Consisting of more than 1.5 million words, drawing on the latest scholarship, and written by more than 400 contributors, it bridges a significant period of history between those covered by the acclaimed Oxford Classical Dictionary and The Oxford Dictionary of the Middle Ages, and aims to establish itself as the essential reference companion to this period.

Trilingual Greek-Aramaic-Middle Persian Pharmaceutical Lexical List

Image from an 18th c. Syriac manuscript from Alqosh. Thomas touching the wounds of Jesus, with Simon Peter looking on. DFM 13, f. 60r. © hmmlorientalia

Müller-Kessler, Christa. 2017. A Trilingual Pharmaceutical Lexical List: Greek – Aramaic – Middle Persian. Le Muséon 130(1–2). 31–69.

This trilingual plant list in Greek, Aramaic, and Middle Persian (Pahlavi) is a late copy in the Aramaic square script from the Cairo Genizah of the ninth or tenth centuries with randomly applied Palestinian vocalisation (T-S K14.22). It is the second example of a trilingual lexical list, containing plant names after Barhebraeus’ plant list in the Menārath Kudhshē. The origin of the Vorlage speaks for Jundishapur as its place of completion, and Syriac used for the Aramaic glosses, since this fragment shows a number of Syriac calques, especially particles, which came in through the translation from one Aramaic dialect into another. This unique text source demonstrates again how closely interlinked Greek, Aramaic, and Middle Iranian were in Late Antiquity, despite the loss of most of the text material from this famous academy of medical studies. What this list makes also so valuable is the application of the grades of the plants’ effect that go back to Galen, as can be found in the remnant Syriac manuscript Mingana Syr. 661.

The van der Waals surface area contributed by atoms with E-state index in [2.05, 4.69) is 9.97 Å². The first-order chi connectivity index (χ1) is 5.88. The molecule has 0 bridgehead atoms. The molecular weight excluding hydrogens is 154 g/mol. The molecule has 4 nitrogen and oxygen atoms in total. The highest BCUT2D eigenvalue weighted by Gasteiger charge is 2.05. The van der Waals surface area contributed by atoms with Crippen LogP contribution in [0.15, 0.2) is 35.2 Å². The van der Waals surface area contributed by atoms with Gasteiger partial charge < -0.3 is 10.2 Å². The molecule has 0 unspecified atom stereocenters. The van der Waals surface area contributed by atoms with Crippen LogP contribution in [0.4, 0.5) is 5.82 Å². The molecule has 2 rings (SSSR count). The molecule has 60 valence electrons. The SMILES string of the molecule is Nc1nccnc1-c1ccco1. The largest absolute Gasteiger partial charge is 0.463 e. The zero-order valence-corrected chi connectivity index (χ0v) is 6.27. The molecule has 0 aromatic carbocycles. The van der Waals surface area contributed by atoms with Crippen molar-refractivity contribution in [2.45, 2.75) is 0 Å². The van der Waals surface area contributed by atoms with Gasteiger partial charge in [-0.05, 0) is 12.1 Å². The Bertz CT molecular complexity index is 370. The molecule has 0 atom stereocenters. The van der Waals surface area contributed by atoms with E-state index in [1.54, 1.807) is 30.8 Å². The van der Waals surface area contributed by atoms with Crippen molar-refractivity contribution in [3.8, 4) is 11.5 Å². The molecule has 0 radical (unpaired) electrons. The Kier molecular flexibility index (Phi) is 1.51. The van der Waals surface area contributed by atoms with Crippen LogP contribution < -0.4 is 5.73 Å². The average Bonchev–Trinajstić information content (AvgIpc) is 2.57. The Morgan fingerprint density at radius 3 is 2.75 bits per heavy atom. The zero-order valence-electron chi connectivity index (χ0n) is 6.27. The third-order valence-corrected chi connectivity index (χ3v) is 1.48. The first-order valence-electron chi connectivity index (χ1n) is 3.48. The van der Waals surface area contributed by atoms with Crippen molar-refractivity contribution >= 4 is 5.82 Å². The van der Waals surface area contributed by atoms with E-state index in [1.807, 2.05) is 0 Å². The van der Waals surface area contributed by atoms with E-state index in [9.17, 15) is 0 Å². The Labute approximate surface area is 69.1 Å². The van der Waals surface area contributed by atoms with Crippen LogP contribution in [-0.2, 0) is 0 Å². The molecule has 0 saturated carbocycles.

Christa Müller-Kessler is an scholar of Syriac and Aramaic Studies at the Friedrich-Schiller-Universität Jena.

The Coinage of the “Iranian” Huns and Western Turks

Alram, Michael. 2016. Das Antlitz des Fremden: die Münzprägung der Hunnen und Westtürken in Zentralasien und Indien. (Schriften des Kunsthistorischen Museums 17). Wien: Verlag der österreichischen Akademie der Wissenschaften.

The coinage of the “Iranian” Huns and Western Turks is a unique testimony to the history of Central Asia and Northwest India in late antiquity. It illustrates the self-understanding of the Hunnic and Turkish masters and shows how diverse political, economic and cultural influences affect them. The core zone of their domination ranged from today’s Uzbekistan through Afghanistan, Pakistan and Central India; The chronological framework stretches from the fourth to the 10th century AD.

This book summarizes the latest research regarding the “Iranian” Huns and Western Turks. By the aid of selected archaeological evidence as well as coinage, it gives an exciting insights into the history and culture of an era, which today is once again the focal point of international politics and debate.

Table of Contents:

  • Historischer Überblick
  • Das Reich der Sasaniden in Persien (224–651 n. Chr.)
  • Die Kidariten in Baktrien (um 370–467 n. Chr.)